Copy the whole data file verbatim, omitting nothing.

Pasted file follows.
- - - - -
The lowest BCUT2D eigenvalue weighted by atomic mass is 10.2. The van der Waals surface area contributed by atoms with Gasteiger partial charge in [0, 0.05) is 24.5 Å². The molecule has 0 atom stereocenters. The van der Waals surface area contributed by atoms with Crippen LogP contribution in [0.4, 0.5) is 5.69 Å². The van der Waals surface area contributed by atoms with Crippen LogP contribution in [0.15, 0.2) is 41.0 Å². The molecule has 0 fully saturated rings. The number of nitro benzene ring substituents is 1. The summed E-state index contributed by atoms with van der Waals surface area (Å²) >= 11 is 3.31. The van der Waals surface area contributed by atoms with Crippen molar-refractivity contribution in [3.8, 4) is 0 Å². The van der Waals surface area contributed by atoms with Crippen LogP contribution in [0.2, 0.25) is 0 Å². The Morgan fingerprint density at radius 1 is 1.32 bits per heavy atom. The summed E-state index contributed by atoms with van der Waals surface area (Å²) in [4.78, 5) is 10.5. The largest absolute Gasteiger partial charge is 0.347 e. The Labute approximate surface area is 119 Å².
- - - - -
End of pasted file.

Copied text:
The lowest BCUT2D eigenvalue weighted by atomic mass is 10.2. The van der Waals surface area contributed by atoms with Gasteiger partial charge in [0, 0.05) is 24.5 Å². The molecule has 0 atom stereocenters. The van der Waals surface area contributed by atoms with Crippen LogP contribution in [0.4, 0.5) is 5.69 Å². The van der Waals surface area contributed by atoms with Crippen LogP contribution in [0.15, 0.2) is 41.0 Å². The molecule has 0 fully saturated rings. The number of nitro benzene ring substituents is 1. The summed E-state index contributed by atoms with van der Waals surface area (Å²) >= 11 is 3.31. The van der Waals surface area contributed by atoms with Crippen molar-refractivity contribution in [3.8, 4) is 0 Å². The van der Waals surface area contributed by atoms with Crippen LogP contribution in [0.2, 0.25) is 0 Å². The Morgan fingerprint density at radius 1 is 1.32 bits per heavy atom. The summed E-state index contributed by atoms with van der Waals surface area (Å²) in [4.78, 5) is 10.5. The largest absolute Gasteiger partial charge is 0.347 e. The Labute approximate surface area is 119 Å².